The science fiction movie Gattaca (1997), in the best traditions of the genre, refers to a lot of contemporary problems. Its value is the most obvious from the point of view of ethics and theology. The depicted society of the future presents a possible variant of development of events if the humanity continues to move in highly technological direction. The film brings the watcher’s attention to the issue of genetically perfection of people.
The action in Gattaca takes place in “the not-too-distant future” and the title refers to the name of a space agency. The film tells a story of a man who goes through a painful process of changing his identity using body substances of another person to pass the necessary tests at work and realize his dream of going to space. In a world of genetically engineered people the protagonist Vincent is a kind of an “industrial defect” with his heart condition. His eyelash exposing his real identity is found at a crime scene at the company’s office and after several false leads the inspector in charge of the case finds out about the fraud. As he is Vincent’s brother, he does not make it public. Due to some help of his acquaintances, who sympathize with his imperfect nature, the protagonist finally has his chance to go to space.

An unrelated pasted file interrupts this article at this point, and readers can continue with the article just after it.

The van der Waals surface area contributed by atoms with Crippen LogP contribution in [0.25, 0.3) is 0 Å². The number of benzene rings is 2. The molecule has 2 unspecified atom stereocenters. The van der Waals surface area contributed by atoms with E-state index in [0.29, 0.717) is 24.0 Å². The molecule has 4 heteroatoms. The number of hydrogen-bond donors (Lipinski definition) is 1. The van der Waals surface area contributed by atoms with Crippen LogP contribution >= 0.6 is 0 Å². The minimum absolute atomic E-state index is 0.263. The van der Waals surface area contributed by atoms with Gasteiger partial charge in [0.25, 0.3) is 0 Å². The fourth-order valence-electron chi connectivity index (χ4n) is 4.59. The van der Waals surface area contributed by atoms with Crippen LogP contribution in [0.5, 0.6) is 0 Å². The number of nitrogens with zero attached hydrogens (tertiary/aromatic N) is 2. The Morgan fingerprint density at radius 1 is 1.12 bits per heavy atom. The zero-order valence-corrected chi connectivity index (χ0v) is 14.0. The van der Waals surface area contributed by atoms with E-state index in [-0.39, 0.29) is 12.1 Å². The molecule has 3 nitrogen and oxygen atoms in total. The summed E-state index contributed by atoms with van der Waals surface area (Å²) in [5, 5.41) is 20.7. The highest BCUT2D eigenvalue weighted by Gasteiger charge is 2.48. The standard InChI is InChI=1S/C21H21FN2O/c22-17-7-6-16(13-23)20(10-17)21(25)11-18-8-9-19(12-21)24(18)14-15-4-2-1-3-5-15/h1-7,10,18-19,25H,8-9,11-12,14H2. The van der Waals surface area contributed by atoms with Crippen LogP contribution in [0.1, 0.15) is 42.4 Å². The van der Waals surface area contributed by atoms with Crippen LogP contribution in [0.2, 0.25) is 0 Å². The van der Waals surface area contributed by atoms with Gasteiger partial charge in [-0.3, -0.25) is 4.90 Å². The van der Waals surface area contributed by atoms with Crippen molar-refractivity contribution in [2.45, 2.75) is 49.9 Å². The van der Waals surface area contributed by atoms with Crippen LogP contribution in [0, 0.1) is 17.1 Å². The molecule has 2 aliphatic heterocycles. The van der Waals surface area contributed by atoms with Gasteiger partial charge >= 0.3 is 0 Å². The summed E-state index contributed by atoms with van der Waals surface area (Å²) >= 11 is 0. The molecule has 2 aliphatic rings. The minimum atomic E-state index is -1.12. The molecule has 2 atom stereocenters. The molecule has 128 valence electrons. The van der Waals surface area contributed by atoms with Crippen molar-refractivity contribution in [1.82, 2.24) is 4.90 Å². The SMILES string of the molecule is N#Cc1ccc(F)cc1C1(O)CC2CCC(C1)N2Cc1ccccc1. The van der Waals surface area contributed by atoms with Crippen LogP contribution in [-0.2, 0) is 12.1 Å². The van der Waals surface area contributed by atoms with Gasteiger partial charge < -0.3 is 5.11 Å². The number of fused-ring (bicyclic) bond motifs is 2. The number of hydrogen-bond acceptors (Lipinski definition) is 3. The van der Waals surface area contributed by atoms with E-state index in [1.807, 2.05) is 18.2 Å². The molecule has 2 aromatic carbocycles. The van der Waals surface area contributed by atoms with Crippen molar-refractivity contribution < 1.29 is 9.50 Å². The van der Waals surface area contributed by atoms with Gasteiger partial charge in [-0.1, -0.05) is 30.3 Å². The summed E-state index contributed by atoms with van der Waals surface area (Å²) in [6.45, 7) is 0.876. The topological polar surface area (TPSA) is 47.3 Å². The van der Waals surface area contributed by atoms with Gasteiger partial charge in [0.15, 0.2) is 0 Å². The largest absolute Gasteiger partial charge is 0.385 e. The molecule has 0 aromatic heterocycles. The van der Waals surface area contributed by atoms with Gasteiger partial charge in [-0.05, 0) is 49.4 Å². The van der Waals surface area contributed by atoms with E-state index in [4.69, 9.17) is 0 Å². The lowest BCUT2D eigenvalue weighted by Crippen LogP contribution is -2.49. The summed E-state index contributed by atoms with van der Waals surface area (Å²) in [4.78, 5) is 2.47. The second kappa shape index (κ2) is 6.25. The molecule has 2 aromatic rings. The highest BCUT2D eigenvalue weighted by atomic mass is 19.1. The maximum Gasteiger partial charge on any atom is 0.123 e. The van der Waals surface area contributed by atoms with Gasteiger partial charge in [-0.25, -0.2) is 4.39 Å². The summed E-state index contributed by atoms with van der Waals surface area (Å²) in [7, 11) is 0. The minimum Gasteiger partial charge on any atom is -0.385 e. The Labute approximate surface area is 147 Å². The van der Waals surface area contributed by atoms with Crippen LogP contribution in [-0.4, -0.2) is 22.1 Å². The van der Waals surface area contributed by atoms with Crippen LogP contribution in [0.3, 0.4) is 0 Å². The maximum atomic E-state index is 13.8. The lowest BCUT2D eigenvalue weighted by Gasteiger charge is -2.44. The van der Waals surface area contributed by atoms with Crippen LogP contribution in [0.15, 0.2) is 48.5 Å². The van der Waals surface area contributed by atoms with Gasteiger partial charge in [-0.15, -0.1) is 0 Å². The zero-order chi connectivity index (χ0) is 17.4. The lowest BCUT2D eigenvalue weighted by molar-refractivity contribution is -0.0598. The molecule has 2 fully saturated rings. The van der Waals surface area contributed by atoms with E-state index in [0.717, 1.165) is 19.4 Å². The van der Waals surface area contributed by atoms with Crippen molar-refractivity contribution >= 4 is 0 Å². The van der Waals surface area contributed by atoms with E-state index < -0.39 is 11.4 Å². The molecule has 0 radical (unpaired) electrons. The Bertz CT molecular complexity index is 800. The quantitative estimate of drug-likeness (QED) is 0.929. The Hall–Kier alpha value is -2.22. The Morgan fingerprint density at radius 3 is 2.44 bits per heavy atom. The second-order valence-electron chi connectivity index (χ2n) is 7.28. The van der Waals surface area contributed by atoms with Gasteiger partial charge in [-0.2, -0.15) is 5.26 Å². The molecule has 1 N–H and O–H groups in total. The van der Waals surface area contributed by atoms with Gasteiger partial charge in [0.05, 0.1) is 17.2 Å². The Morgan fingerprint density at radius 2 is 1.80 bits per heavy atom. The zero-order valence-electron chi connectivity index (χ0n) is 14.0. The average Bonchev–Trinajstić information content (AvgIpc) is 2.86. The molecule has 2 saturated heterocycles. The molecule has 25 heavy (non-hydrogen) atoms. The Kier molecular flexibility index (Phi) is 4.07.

The “swimming” scenes between brothers, a contest they called “chicken” is very important for the plot of the film. It stretches far beyond sibling rivalry and reveals the conflict between nature embodied by ailing Vincent and a man’s intrusion into nature making it achieve perfection with Anton being its product. As it can be foreseen, nature almost always loses, except for two times. When they were adolescents, Vincent was so determined that he finally left his brother behind in the ocean. It changed his attitude towards himself and the possibilities planned for him. It was a crucial moment that filled him with resoluteness to pursue his goal. After winning the swimming contest he left home and started a new life always keeping his aim in mind. The last race when the brothers encounter each other as adults gives a new aspect to the situation: the secret of Vincent is that he puts all his effort in it. Younger Anton has all the necessary parameters, but his confidence in his superiority does not let him try hard enough. Probably, what the authors of the film intended to say by the swimming scenes is that perfection deprives people of dreams.